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Emergency ops center dedicated at Hawaii Volcanoes National Park

The maile lei is untied for the opening of the Hawaii Volcanoes National Park Visitor Emergency Operations Center.

The maile lei is untied for the opening of the Hawaii Volcanoes National Park Visitor Emergency Operations Center. (Hawaii 24/7 photo by Baron Sekiya)

Karin Stanton | Hawaii 24/7 Editor

Emergency crews will have a jump start on the next disaster to strike a national park across the Pacific.

Approximately 100 Hawaii Volcanoes National Park officials and guests were on hand Friday to dedicate a $5.8 million emergency operations center that consolidates visitor services and resource protection operations into one state-of-the-art building.

The 4,896-square-foot building was funded through the American Recovery and Reinvestment Act and will serve as headquarters for law enforcement and eruption rangers, fire managers, medical staff and dispatchers of the Pacific Area Communication Center.

The communication center serves all eight national parks in Hawaii, as well as those Guam, American Samoa and Saipan.

Hawaii Volcanoes National Park Dispatcher Annette Thornberry demonstrates the communications system used between the National Parks on the Big Island and in the Pacific like Guam.

Hawaii Volcanoes National Park Dispatcher Annette Thornberry demonstrates the communications system used between the National Parks on the Big Island and across the Pacific, including Guam. (Hawaii 24/7 photo by Baron Sekiya)

It will be the park command center during volcanic eruptions, earthquakes, tsunamis, fires, hurricanes, air accidents, and search and rescues, Park Superintendent Cindy Orlando said.

“Because a lot of the response in emergency situations revolves around the dispatch center and this just put all of us right where we need to be,” Chief Ranger Talmadge Magno said. “It makes us that much more response-ready, which can be critical.”

Quince Mento, Hawaii County Civil Defense Director.

Quince Mento, Hawaii County Civil Defense Administrator. (Hawaii 24/7 photo by Baron Sekiya)

Hawaii County Civil Defense Agency Administrator Quince Mento said good communication between authorities is crucial during emergency situations and can mean the difference between life and death.

The center will allow county and park authorities to coordinate and communicate effectively and efficiently “when bad stuff is happening,” Mento said.

County and park personnel already work well together at the county viewing area in Kalapana, where 200,000 to 250,000 visitors trek over lava fields to catch a glimpse of the raw power of nature.

“I’m biased because I think we do it better than anyone else in the state,” he added. “That said, I hope it doesn’t get used that much.”

Clear domes pipe sunlight for illumation into the The maile lei is untied for the opening of the Hawaii Volcanoes National Park Visitor Emergency Operations Center to save energy. The building also has an air filtration system to deal with dangerous levels of volcanic fumes.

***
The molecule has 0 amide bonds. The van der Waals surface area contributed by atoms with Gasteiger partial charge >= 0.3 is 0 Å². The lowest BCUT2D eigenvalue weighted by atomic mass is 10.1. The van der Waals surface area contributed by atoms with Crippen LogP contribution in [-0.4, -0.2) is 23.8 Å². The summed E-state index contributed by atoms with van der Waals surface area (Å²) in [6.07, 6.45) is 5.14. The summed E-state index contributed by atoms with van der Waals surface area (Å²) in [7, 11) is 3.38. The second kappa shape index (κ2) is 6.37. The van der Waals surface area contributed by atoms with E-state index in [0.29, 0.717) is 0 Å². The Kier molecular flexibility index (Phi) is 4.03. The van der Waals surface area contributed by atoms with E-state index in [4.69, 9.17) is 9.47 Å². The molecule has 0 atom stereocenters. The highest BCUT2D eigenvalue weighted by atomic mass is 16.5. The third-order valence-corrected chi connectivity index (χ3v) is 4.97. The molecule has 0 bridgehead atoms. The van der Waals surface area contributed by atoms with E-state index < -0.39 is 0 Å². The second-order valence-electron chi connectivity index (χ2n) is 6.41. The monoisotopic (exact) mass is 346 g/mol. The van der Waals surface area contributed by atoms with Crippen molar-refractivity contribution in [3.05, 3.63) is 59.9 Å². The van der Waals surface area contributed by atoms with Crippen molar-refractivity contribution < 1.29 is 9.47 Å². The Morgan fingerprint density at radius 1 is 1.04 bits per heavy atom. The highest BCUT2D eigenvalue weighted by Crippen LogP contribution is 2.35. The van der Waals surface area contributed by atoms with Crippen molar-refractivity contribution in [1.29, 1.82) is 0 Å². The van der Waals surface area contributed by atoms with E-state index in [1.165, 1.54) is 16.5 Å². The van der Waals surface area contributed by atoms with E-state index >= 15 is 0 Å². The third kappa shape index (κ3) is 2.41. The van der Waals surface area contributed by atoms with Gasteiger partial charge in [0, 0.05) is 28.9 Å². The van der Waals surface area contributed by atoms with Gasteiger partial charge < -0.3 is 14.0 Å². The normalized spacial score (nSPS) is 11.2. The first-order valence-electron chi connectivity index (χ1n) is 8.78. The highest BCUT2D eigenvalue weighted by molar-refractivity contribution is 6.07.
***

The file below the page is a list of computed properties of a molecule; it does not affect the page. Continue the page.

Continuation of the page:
Clear domes pipe sunlight for illumination into the The maile lei is untied for the opening of the Hawaii Volcanoes National Park Visitor Emergency Operations Center to save energy. The building also has an air filtration system to deal with dangerous levels of volcanic fumes. (Hawaii 24/7 photo by Baron Sekiya)

The center qualifies for platinum LEED (Leadership in Energy and Environmental Design) status, National Park Service project manager Andrea Vaughn said, even though the design and construction faced the unique challenges and obstacles of building in the midst of two active volcanoes.

The building was designed to use energy and water efficiently, reduce carbon dioxide emissions and improve indoor environmental quality.

An air-filtration system will keep the building safe during times of elevated levels of sulfur dioxide.

The Hawaii Volcanoes National Park Visitor Emergency Operations Center.

The Hawaii Volcanoes National Park Visitor Emergency Operations Center. (Hawaii 24/7 photo by Baron Sekiya)

However, Honolulu-based architect Katie Slocumb said she was able to incorporate huge logs carved from ohia trees cleared from the construction site, as well as lava. The building’s design and look fit and make best use of the forest setting.

It includes training and conference rooms, as well as an interview room and holding cell for investigative purposes.

Orlando said it takes many hands and many hearts to operate such a big park and she appreciates the effort that went into building, which houses a communication center named for park ranger killed in the line of duty.

Steve Makuakane-Jarrell was shot and killed while alone on duty Dec. 12, 1999 at Kaloko-Honokohau National Historical Park.

The last major construction in the park was the Hawaiian Volcano Observatory in the early 1980s, Orlando said. The park was established in 1916 and welcomes 1.5 million visitors each year.

— Find out more:
www.nps.gov/havo

A ho‘okupu (gift) wrapped in ti leaf and a maile lei across the entrance of the Hawaii Volcanoes National Park Visitor Emergency Operations Center.

A ho‘okupu (gift) wrapped in ti leaf and a maile lei across the entrance of the Hawaii Volcanoes National Park Visitor Emergency Operations Center. (Hawaii 24/7 photo by Baron Sekiya)


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Video by Baron Sekiya, Hawaii247.com | Voice of Tim Bryan

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